Financial institutions like the European Bank for Reconstruction and Development (EBRD) are integral to introducing policies to accelerate decarbonization and sustainable development while providing inclusive opportunities and focusing on digital transformation globally. They play a crucial role in promoting multilateral and bilateral cooperation between governments as well as major corporates and local players. The EBRD works closely with global partners and donors like the Climate Investment Funds, European Union, Global Environment Facility, and the Green Climate Fund.
EBRD's Contribution During the Pandemic
Stage 1: The first stages involved securing funding for immediate interests such as wages and loan repayments and making enough investments to strengthen the health infrastructure urgently. The EBRD provided a 'coronavirus solidarity package' which included:
- A resilience framework for short-term financial interests.
- A fast-track restructuring framework that reaches out to SMEs and corporates.
- A vital infrastructure support program.
Stage 2: The duration and long-lasting nature of the pandemic has now pushed public-private entities as well as lending intuitions like the EBRD to integrate recovery and development with sustainability.
In the MENA region, governments have especially taken critical decisions that lead to a more environmentally responsible future.
There has been a collective conscious choice made by leaders in the region, which recognizes that to be economically resilient, sustainability cannot be traded-off.
The Crisis as an Opportunity?
The lockdown and closing off of international borders have provided an excellent opportunity for local talent and brands to flourish and strengthen. Instead of hiring and importing experts from neighboring nations for assessment and research work, local engineering companies can expand their scope and build expertise.
What Comes Next?
Institutions such as the EBRD are committed to helping and providing partners with incentives to make long-term decisions that positively impact the economy and the environment. According to a new structural framework, 'Green Economy Transition 2.1,' the bank intends to increase its green financing to more than 50% of its annual business by 2025.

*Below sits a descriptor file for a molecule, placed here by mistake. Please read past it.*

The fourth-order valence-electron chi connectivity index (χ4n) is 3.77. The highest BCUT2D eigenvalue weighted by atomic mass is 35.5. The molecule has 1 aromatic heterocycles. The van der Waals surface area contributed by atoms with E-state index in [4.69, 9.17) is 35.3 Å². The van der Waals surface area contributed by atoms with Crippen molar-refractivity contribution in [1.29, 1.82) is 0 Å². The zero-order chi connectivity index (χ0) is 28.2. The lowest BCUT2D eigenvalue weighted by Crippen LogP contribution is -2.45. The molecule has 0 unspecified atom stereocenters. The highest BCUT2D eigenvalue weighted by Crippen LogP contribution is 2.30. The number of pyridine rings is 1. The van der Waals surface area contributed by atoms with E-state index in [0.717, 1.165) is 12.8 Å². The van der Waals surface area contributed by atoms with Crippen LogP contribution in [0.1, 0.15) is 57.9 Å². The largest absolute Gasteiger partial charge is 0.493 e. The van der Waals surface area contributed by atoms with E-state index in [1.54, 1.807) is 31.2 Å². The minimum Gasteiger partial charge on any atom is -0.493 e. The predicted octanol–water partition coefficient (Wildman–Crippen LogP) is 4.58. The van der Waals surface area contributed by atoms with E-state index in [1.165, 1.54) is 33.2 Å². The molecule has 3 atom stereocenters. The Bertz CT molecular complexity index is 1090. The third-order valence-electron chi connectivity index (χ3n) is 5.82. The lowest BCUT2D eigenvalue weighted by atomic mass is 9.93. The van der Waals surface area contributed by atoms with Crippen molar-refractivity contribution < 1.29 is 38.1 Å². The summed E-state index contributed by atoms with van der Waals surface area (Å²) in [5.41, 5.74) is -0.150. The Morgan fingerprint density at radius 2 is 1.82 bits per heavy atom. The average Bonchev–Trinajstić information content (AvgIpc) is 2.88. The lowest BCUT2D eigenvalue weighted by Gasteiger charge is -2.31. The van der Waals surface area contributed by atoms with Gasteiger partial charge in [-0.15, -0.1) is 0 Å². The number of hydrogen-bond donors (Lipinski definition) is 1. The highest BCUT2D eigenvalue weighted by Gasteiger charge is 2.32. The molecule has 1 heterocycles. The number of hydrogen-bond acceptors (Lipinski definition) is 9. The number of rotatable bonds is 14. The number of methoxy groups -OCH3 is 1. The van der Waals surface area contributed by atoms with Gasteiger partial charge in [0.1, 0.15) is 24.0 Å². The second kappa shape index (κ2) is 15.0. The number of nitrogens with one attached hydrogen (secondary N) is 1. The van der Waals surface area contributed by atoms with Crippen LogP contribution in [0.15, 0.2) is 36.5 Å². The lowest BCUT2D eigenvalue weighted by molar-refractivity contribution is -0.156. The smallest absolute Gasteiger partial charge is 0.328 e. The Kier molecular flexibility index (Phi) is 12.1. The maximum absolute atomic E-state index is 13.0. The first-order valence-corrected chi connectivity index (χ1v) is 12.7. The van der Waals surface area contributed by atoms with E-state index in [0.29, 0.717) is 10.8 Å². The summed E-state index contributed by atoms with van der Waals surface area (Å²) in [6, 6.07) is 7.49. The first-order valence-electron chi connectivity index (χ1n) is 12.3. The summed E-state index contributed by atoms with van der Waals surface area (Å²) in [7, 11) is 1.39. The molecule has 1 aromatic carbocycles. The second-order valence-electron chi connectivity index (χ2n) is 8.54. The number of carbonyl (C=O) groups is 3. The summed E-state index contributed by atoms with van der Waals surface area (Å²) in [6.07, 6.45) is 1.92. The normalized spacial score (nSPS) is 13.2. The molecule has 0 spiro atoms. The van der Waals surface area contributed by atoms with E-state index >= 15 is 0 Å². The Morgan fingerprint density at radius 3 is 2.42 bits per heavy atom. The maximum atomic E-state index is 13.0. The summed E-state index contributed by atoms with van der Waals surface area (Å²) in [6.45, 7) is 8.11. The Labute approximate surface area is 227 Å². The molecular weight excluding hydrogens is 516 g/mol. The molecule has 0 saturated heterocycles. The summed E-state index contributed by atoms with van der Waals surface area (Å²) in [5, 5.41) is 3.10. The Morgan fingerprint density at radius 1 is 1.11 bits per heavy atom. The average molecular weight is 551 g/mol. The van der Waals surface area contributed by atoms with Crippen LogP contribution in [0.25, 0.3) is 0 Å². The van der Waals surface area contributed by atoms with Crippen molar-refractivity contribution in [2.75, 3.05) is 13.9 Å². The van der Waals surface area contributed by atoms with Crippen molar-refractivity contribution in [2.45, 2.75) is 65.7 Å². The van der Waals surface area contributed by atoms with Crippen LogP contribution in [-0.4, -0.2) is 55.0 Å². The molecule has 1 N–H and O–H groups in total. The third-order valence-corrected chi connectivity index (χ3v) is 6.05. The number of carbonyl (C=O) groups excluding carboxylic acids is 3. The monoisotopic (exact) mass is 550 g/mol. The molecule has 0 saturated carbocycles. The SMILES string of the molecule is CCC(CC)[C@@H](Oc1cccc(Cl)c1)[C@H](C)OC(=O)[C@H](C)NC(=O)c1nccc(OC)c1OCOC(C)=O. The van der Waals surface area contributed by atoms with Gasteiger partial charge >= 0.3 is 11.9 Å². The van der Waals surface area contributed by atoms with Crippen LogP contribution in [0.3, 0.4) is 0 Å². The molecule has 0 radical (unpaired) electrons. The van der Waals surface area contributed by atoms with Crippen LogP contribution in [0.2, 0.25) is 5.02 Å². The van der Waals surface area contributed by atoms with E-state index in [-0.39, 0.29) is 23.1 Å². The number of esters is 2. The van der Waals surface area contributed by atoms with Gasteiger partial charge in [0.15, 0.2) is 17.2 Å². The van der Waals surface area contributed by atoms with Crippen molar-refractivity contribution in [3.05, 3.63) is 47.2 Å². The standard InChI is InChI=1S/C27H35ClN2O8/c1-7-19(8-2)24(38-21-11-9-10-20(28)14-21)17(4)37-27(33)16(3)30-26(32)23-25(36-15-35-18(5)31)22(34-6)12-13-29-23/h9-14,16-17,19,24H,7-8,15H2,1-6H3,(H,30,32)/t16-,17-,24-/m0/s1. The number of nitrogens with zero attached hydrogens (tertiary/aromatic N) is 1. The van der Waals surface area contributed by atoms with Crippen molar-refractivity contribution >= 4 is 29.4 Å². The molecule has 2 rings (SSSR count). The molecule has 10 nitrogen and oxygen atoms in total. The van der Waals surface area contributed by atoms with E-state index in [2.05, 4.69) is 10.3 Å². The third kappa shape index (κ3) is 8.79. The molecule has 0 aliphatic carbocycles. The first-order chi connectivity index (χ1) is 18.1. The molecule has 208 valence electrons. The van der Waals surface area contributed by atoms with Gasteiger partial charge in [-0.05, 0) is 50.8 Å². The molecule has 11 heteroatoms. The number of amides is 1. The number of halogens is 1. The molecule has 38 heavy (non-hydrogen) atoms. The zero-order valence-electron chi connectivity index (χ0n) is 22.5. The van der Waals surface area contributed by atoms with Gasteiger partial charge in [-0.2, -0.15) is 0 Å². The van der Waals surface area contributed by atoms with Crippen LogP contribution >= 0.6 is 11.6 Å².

- Participate in solar and wind projects in Jordan and Egypt, which have actively reduced energy costs.
- Increase focus on analyzing and rehabilitating landfills, constructing municipal solid waste plants using mechanical biological treatment, and adopting better waste management practices and recycling.
- Launch more projects like constructing the additional cell at the Al-Ghabawi landfill and creating the landfill gas recovery system in Amman, which generates electricity from waste.
- Continue to run campaigns in Jordan and Syria to raise awareness among students about solid waste management to build an 'environmentally conscious youth.'
- The next phase also includes increasing its capacity of renewables in terms of storage by investing in infrastructure like photovoltaic cells, batteries, capacitors, thermal, and chemical storage systems.
EBRD has already financed over 2000 green projects and financed over 2.2 GW of renewable power capacity and plans to increase that amount significantly from 2020 onwards. It has provided more than $168 million in loans to the Greater Amman Municipality (GAM) to improve and accelerate its sustainable development framework.
Cities as the Focus
Cities are the largest collaborators with the highest energy consumption and provide an extensive canvas in terms of green investment opportunities:
- Cities of the middle east possess an abundance of natural resources such as wind and sun, making renewables a potentially profitable investment.
- Cities are at a junction where work can be done to make them more renewable resource-efficient and mitigate climate change without compromising economic gains.
Inclusive Development Is a Possibility
In regions like the MENA, the labor force is distinctly disadvantaged because of the lack of female participation. The Government of Egypt and the World Economic Forum established the 'Closing the Gender Gap Accelerator in Egypt' in 2019, the first in the MENA region, to boost women employment, reduce wage gaps, and make sure more women reach positions of economic leadership. Since 2015, when EBRD launched its 'Women in Business' program, it has invested financial resources and technological know-how in more than 60,000 women who lead or own small to medium-sized businesses.